- In late March and early April 2021, DPH took down its vaccine dashboard for nearly two weeks citing ongoing system and data transfer issues.
- In April 2021, the AJC found the state consistently reported higher vaccination rates, particularly among seniors, because DPH used an older and smaller population estimate than the CDC.
DPH’s dashboard charts numerous pandemic data points including tests, infections and deaths for the state and all 159 counties.
DPH’s tallies of cumulative PCR tests, positives and percentage of positive tests are accurate, Nydam said Wednesday. DPH said the whopping testing figures reported Tuesday have been accounted for in cumulative totals all along.
The dashboard’s charts showing testing data statewide and by county by day also are accurate, Nydam said.
But on Thursday, AJC confirmed a reader tip of another apparent 2 million-plus discrepancy between two other DPH data sets. One tracks tests since the start of the pandemic by the date DPH receives the report and the other by date of sample collection.
DPH did not respond to questions about this difference before press time and it is unclear what the source of the discrepancy is.
Nydam said on Wednesday DPH’s data issue did not affect DPH data on cases, deaths and other key metrics.
In that case, researchers and media organizations that pull raw data from other parts of DPH’s site also likely were not affected by the data issue.
The data processing issue affects only one part of the dashboard – a column in its COVID-19 testing chart titled “PCR/Molecular Reported Today,” Nydam said.
Before Tuesday, that column failed to capture the 2.6 million tests, meaning it is likely for nearly two years the daily total tests reported in that column were off by several thousand each day. Positive tests would likely have been off from actual reports by hundreds with each daily update.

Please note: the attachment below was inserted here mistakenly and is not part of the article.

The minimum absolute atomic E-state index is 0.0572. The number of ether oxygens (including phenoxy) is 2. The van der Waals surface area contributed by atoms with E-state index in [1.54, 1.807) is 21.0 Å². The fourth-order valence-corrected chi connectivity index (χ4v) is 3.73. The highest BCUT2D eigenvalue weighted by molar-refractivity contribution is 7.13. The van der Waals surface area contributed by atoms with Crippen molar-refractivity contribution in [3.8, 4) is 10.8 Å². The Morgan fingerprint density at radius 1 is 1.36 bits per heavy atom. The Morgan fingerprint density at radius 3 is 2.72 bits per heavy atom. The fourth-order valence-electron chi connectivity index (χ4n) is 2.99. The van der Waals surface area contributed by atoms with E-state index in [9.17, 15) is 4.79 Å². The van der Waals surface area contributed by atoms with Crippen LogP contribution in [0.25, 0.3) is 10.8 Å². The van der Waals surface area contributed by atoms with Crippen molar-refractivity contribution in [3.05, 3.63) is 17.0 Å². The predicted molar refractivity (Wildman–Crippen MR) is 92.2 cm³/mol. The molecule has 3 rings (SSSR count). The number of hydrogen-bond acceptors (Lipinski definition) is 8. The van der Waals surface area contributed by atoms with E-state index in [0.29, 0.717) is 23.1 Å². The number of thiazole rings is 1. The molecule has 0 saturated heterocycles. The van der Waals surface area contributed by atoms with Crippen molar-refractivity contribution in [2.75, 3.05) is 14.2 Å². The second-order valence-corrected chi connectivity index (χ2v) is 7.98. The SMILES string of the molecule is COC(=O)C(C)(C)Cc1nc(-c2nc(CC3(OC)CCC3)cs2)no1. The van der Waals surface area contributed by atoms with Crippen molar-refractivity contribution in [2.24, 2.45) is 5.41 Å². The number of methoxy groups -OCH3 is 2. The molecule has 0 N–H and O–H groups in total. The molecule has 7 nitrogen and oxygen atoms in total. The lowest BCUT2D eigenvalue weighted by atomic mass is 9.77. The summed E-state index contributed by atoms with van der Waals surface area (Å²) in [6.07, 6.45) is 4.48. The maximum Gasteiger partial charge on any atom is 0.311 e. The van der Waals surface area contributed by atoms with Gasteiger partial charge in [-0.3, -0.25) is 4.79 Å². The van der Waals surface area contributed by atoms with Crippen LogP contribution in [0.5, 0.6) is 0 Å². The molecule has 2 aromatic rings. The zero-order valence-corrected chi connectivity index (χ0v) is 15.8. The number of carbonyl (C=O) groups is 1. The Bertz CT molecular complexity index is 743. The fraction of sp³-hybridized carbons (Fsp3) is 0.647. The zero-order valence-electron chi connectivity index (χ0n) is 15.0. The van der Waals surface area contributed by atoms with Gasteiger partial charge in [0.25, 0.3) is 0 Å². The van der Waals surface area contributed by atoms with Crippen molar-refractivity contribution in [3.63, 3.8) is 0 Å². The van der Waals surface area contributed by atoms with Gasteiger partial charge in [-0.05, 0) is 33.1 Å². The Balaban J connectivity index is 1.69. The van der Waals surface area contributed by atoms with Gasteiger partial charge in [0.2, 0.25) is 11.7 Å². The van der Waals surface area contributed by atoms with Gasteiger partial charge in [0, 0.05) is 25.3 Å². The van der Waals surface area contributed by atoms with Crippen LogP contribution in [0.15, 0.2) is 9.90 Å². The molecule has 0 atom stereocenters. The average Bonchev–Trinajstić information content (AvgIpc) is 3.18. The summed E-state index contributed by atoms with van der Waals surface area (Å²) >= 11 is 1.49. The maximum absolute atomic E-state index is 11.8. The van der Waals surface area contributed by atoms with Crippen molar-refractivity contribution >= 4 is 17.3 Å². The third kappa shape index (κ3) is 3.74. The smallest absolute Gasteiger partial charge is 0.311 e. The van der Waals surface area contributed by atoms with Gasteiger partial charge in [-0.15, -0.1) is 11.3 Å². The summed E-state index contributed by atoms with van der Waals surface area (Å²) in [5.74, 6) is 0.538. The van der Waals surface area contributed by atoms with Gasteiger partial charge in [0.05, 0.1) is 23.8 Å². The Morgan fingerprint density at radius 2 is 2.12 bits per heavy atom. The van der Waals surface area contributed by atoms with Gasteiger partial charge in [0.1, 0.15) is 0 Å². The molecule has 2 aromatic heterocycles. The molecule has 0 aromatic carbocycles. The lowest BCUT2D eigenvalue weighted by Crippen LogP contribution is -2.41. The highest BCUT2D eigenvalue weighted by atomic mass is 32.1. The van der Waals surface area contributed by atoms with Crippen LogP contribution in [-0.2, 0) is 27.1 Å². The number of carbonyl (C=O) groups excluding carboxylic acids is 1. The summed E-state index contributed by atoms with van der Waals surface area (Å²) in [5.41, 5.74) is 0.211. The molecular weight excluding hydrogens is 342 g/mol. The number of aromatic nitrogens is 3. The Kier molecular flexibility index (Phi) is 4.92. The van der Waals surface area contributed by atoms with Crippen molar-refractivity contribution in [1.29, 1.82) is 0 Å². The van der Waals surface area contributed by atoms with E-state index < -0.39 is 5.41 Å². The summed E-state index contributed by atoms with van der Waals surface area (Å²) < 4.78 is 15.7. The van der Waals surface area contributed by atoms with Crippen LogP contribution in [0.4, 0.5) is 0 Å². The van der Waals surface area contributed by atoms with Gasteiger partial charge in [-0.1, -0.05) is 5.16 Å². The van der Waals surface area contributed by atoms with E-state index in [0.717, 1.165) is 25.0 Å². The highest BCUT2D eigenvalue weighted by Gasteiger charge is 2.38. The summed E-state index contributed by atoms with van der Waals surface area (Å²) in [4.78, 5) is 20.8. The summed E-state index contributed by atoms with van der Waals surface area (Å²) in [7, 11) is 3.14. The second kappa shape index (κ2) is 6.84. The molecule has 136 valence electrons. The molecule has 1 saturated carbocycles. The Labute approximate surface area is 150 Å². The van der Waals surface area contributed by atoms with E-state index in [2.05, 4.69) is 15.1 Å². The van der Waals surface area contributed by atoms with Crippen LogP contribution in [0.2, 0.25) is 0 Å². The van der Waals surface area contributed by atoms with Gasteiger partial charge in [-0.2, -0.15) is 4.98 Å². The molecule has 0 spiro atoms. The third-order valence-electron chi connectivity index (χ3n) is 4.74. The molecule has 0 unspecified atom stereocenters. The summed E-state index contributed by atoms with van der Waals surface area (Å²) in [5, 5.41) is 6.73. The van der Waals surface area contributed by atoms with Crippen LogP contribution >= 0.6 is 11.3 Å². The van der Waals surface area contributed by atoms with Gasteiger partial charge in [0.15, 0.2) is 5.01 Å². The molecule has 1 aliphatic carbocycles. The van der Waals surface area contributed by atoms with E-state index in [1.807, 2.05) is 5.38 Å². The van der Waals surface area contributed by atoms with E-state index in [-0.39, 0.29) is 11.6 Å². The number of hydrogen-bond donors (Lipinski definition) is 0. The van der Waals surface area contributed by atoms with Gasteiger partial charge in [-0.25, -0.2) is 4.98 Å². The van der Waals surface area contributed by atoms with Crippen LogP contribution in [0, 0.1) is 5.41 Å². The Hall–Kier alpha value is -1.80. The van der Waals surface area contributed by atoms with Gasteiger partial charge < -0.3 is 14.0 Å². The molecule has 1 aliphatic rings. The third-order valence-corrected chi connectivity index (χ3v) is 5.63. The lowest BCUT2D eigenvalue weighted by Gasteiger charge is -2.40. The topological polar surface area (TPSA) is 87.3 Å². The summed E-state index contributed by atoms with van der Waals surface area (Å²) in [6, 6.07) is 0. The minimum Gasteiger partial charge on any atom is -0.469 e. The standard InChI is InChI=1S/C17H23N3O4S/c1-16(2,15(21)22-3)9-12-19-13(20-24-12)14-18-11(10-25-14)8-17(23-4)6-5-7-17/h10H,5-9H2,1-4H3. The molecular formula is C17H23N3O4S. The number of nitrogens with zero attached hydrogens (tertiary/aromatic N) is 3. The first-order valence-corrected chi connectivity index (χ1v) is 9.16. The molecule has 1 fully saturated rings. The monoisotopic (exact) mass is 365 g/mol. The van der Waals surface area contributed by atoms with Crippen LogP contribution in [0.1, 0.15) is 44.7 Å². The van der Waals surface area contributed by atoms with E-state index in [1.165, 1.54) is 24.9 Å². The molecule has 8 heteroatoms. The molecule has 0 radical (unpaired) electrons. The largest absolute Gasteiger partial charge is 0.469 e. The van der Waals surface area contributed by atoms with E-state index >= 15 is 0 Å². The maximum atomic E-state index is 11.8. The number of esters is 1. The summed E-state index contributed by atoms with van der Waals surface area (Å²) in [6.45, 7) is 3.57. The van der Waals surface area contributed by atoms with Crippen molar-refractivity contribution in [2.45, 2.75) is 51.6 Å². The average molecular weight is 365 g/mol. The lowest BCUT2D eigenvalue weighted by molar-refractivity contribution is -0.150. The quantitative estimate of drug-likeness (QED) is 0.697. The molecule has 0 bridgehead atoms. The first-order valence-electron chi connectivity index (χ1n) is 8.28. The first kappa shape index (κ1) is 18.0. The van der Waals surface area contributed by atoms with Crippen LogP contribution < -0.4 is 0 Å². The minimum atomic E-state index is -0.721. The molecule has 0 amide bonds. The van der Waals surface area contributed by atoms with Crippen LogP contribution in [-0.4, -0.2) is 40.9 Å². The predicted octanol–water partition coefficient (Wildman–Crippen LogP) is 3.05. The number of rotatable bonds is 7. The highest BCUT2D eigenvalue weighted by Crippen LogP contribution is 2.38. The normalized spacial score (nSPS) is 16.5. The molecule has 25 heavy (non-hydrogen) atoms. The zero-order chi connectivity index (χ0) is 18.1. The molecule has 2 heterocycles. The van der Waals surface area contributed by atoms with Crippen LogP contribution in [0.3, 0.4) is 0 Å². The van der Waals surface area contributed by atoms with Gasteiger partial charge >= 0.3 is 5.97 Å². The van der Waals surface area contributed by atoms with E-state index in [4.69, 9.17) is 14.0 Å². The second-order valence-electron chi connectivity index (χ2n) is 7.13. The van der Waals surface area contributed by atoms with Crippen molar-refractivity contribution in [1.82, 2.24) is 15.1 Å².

On Wednesday, DPH delayed publication of its daily status update and Nydam said DPH would temporarily remove the daily PCR test result column until the matter can be resolved. All other data, she said, would continue to be reported as usual.
A day later, DPH scuttled its Thursday update.
“DPH is actively working to resolve the issue with the COVID-19 testing numbers received through (Electronic Laboratory Reporting) to ensure we are providing accurate and transparent data about COVID-19 in Georgia,” Nydam said in a news release Thursday. “We ask for your continued patience as we address this issue.”
Daily percent positive information through Wednesday can still be found on the DPH website in its “COVID-19 Over Time” graph, the agency said.
In its news releases, DPH did not acknowledge the “PCR/Molecular Reported Today” column included incomplete data for nearly two years.
Independent public health experts say Georgia’s failure to invest in DPH and its broader health care delivery and surveillance network has hampered response to a virus that has resulted in more than 26,000 confirmed COVID-19 deaths and more than 5,000 more deaths in which coronavirus is suspected.
State Rep. Rebecca Mitchell, D-Snellville, who is also an epidemiologist accustomed to handling large data sets, raised questions about the 2.6 million tests reported Tuesday when the state’s cumulative test figures did not increase by a comparable amount.
Asked if the state’s data miscues are a result inadequate resources, Mitchell said, “100 percent.”
DPH scientists should have caught such a problem with more resources, she said.
“We do understand they’re overstressed, and perfection isn’t an attainable goal,” Mitchell said.
But, she said, Georgians expect transparency.
Each day, providers and labs report testing data to DPH and that data goes into its charts and cumulative totals. But the tally of tests reported each day involves a more complicated computer query, Nydam said.
DPH runs a data query that takes about 15 minutes to determine how many tests arrived since the last report. Those tests are given a special timestamp for that query. But tests that come in during that 15-minute processing period do not, falling between the cracks in the daily report tabulation.
The tests not given the special timestamp were still counted in the state’s cumulative totals and those data also appear accurately elsewhere on the dashboard, Nydam said.
Nydam said an update in the state’s systems on New Year’s Eve bogged down a query for daily test results, taking hours for what normally took minutes.
DPH officials simplified the query, resulting in the appearance Tuesday of the 2.6 million tests dating as far back as the start of the pandemic that lacked the timestamp.
DPH only addressed the daily coronavirus test issue after the AJC started asking questions.